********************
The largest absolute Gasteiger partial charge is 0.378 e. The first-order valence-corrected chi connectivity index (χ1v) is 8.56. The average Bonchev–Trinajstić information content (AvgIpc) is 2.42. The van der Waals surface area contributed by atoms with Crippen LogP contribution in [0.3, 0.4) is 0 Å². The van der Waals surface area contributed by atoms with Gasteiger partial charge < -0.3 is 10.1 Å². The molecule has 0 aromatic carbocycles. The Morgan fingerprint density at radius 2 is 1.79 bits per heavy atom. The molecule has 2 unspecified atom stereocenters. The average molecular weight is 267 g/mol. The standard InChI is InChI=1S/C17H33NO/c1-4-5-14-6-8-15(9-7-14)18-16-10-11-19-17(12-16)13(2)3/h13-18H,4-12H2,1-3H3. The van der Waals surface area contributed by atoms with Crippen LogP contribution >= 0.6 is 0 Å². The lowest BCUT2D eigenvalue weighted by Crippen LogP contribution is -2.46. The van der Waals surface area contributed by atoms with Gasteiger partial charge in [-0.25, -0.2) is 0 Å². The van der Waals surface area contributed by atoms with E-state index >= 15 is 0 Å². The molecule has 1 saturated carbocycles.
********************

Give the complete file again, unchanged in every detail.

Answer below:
The largest absolute Gasteiger partial charge is 0.378 e. The first-order valence-corrected chi connectivity index (χ1v) is 8.56. The average Bonchev–Trinajstić information content (AvgIpc) is 2.42. The van der Waals surface area contributed by atoms with Crippen LogP contribution in [0.3, 0.4) is 0 Å². The van der Waals surface area contributed by atoms with Gasteiger partial charge < -0.3 is 10.1 Å². The molecule has 0 aromatic carbocycles. The Morgan fingerprint density at radius 2 is 1.79 bits per heavy atom. The molecule has 2 unspecified atom stereocenters. The average molecular weight is 267 g/mol. The standard InChI is InChI=1S/C17H33NO/c1-4-5-14-6-8-15(9-7-14)18-16-10-11-19-17(12-16)13(2)3/h13-18H,4-12H2,1-3H3. The van der Waals surface area contributed by atoms with Crippen LogP contribution >= 0.6 is 0 Å². The lowest BCUT2D eigenvalue weighted by Crippen LogP contribution is -2.46. The van der Waals surface area contributed by atoms with Gasteiger partial charge in [-0.25, -0.2) is 0 Å². The van der Waals surface area contributed by atoms with E-state index >= 15 is 0 Å². The molecule has 1 saturated carbocycles.